Change Your Self-Talk to Improve Your Self-Image
Do you have a positive or negative self-image? Do you basically feel good about yourself or do you worry that you aren’t good enough? Everyone’s self-image changes somewhat depending on circumstances, but when you feel bad about yourself in many areas of life and these feelings become persistent, then your negative self-image can impact your physical and mental health. In this article we’ll explore that impact and ways to achieve a more positive self-image.
The health benefits of a having a positive self-image are many. Those with a positive self-image are more likely to manage stress better and to be more resilient when facing challenges, disappointments, or illnesses. Those with a positive self-image are generally more assertive and they enjoy strong relationships.
Low self-image often leads to stress and, at times, depression and anxiety disorders. The negative emotions that come with low self-image weaken the immune system and increase the risks of heart disease, high blood pressure, stroke, and cancer. Low self-image is also associated with addictive behaviors, such as alcoholism, smoking, drug addiction, and gambling.
Negative self-image can affect individuals regardless of age, ethnicity, sex, or socioeconomic status. While the picture of a person with low self-image can vary greatly, from a shrinking wall-flower to a highly competitive workaholic, the common denominator is that a person with a low self-image is extremely self-critical.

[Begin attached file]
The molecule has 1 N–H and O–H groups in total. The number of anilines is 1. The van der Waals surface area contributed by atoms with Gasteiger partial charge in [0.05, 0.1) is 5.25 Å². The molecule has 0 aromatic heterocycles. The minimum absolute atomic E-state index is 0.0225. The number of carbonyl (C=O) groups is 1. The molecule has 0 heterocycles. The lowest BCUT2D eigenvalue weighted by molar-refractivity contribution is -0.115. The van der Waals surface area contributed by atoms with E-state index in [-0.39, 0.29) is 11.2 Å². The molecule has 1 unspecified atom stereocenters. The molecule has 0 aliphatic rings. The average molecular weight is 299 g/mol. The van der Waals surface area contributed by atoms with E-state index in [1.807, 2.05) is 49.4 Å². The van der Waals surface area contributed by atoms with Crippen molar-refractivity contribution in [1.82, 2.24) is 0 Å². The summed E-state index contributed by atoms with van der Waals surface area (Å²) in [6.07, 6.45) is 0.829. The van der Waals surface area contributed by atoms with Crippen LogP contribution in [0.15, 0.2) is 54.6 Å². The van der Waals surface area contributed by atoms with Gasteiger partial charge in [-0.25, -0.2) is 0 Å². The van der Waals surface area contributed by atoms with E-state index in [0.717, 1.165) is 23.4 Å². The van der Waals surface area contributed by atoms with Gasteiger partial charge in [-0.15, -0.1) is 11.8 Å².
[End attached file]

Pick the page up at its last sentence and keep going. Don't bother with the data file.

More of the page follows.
Your own thoughts – what you tell yourself in your self-talk, your interpretation of situations, and your beliefs about yourself and others – probably have the biggest impact on your self-image. It is important to realize that your thoughts are within your control and that you can change them. If you tend to focus on your weaknesses or flaws, you can learn to re-frame negative thoughts and focus instead on your positive qualities.
If your self-talk is habitually self-critical, it will take some practice to change. When you notice that you are having a self-critical thought, consider if you can replace strong negative words with more neutral or positive words. If your inner critic has a favorite critical name for you, see if you can turn it around to something more positive. Instead of calling yourself wishy-washy, substitute open-minded or flexible; instead of sloppy, substitute relaxed; instead of too noisy, substitute energetic and outgoing. And, instead of saying that you hate something about yourself, see if you can replace “hate” with “don’t like” or “I’m ready to change.”
Don’t confuse positive self-talk with self-delusion or mindless positive thinking. Draw the distinction between what is true and what is negative. Recognize self-sabotaging messages and replace them with more rational and positive self-talk.
Be a friend to yourself and speak to yourself as kindly as you would speak to a friend or loved one. Affirm your strengths and acknowledge your efforts rather than punishing yourself with negative self-talk. Use your inner voice to reassure yourself.
How you feel about yourself affects every aspect of your life. Change your negative self-talk into positive affirmations of your worth to improve your self-image and the quality and quantity of your life.